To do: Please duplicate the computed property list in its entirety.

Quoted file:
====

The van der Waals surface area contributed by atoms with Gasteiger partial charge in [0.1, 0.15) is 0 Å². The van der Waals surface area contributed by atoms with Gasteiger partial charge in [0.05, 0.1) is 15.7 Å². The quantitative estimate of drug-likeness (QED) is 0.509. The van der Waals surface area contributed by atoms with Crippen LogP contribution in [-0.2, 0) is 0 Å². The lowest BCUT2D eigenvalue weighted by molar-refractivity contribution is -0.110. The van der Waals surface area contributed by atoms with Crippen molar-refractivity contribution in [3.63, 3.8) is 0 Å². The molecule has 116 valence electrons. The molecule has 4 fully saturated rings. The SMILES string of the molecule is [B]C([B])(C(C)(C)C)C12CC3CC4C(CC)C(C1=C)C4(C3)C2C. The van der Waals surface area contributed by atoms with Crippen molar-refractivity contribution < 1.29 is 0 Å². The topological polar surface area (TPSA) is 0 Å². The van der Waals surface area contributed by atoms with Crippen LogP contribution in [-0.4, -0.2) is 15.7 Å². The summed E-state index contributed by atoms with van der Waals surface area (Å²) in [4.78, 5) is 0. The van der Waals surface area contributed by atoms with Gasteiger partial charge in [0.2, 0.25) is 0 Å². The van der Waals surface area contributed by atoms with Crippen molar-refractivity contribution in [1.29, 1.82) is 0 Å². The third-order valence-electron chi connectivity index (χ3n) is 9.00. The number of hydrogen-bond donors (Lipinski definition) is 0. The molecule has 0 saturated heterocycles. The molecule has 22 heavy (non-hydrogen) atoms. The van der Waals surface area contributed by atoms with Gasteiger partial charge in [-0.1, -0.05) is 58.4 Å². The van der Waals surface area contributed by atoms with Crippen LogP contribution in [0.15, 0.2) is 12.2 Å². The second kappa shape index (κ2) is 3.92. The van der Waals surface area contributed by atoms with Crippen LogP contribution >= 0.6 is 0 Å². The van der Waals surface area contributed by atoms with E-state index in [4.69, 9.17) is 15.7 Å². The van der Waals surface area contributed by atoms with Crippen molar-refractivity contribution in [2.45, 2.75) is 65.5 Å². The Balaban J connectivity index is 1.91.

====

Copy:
The van der Waals surface area contributed by atoms with Gasteiger partial charge in [0.1, 0.15) is 0 Å². The van der Waals surface area contributed by atoms with Gasteiger partial charge in [0.05, 0.1) is 15.7 Å². The quantitative estimate of drug-likeness (QED) is 0.509. The van der Waals surface area contributed by atoms with Crippen LogP contribution in [-0.2, 0) is 0 Å². The lowest BCUT2D eigenvalue weighted by molar-refractivity contribution is -0.110. The van der Waals surface area contributed by atoms with Crippen molar-refractivity contribution in [3.63, 3.8) is 0 Å². The molecule has 116 valence electrons. The molecule has 4 fully saturated rings. The SMILES string of the molecule is [B]C([B])(C(C)(C)C)C12CC3CC4C(CC)C(C1=C)C4(C3)C2C. The van der Waals surface area contributed by atoms with Crippen molar-refractivity contribution < 1.29 is 0 Å². The topological polar surface area (TPSA) is 0 Å². The van der Waals surface area contributed by atoms with Crippen LogP contribution in [-0.4, -0.2) is 15.7 Å². The summed E-state index contributed by atoms with van der Waals surface area (Å²) in [4.78, 5) is 0. The van der Waals surface area contributed by atoms with Gasteiger partial charge in [0.2, 0.25) is 0 Å². The van der Waals surface area contributed by atoms with Crippen molar-refractivity contribution in [1.29, 1.82) is 0 Å². The third-order valence-electron chi connectivity index (χ3n) is 9.00. The number of hydrogen-bond donors (Lipinski definition) is 0. The molecule has 0 saturated heterocycles. The molecule has 22 heavy (non-hydrogen) atoms. The van der Waals surface area contributed by atoms with Gasteiger partial charge in [-0.1, -0.05) is 58.4 Å². The van der Waals surface area contributed by atoms with Crippen LogP contribution in [0.15, 0.2) is 12.2 Å². The second kappa shape index (κ2) is 3.92. The van der Waals surface area contributed by atoms with Crippen LogP contribution >= 0.6 is 0 Å². The van der Waals surface area contributed by atoms with E-state index in [4.69, 9.17) is 15.7 Å². The van der Waals surface area contributed by atoms with Crippen molar-refractivity contribution in [2.45, 2.75) is 65.5 Å². The Balaban J connectivity index is 1.91.